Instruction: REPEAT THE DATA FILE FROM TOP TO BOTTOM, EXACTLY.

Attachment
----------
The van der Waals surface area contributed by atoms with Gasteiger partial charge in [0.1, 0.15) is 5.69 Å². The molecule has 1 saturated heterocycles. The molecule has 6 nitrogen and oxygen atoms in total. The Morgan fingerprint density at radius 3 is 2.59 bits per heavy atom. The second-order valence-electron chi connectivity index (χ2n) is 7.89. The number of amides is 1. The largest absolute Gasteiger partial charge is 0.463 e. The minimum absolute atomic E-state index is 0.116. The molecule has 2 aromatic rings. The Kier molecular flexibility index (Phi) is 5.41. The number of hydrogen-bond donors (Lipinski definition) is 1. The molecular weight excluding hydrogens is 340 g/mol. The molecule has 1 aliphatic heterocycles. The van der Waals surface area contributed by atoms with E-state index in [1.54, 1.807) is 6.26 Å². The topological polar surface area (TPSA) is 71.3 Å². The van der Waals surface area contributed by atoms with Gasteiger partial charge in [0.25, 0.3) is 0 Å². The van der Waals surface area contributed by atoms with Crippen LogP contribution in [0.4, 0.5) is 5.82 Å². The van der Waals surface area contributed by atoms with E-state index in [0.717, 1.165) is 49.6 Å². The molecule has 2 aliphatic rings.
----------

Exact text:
The van der Waals surface area contributed by atoms with Gasteiger partial charge in [0.1, 0.15) is 5.69 Å². The molecule has 1 saturated heterocycles. The molecule has 6 nitrogen and oxygen atoms in total. The Morgan fingerprint density at radius 3 is 2.59 bits per heavy atom. The second-order valence-electron chi connectivity index (χ2n) is 7.89. The number of amides is 1. The largest absolute Gasteiger partial charge is 0.463 e. The minimum absolute atomic E-state index is 0.116. The molecule has 2 aromatic rings. The Kier molecular flexibility index (Phi) is 5.41. The number of hydrogen-bond donors (Lipinski definition) is 1. The molecular weight excluding hydrogens is 340 g/mol. The molecule has 1 aliphatic heterocycles. The van der Waals surface area contributed by atoms with E-state index in [1.54, 1.807) is 6.26 Å². The topological polar surface area (TPSA) is 71.3 Å². The van der Waals surface area contributed by atoms with Gasteiger partial charge in [0.25, 0.3) is 0 Å². The van der Waals surface area contributed by atoms with Crippen LogP contribution in [0.4, 0.5) is 5.82 Å². The van der Waals surface area contributed by atoms with E-state index in [0.717, 1.165) is 49.6 Å². The molecule has 2 aliphatic rings.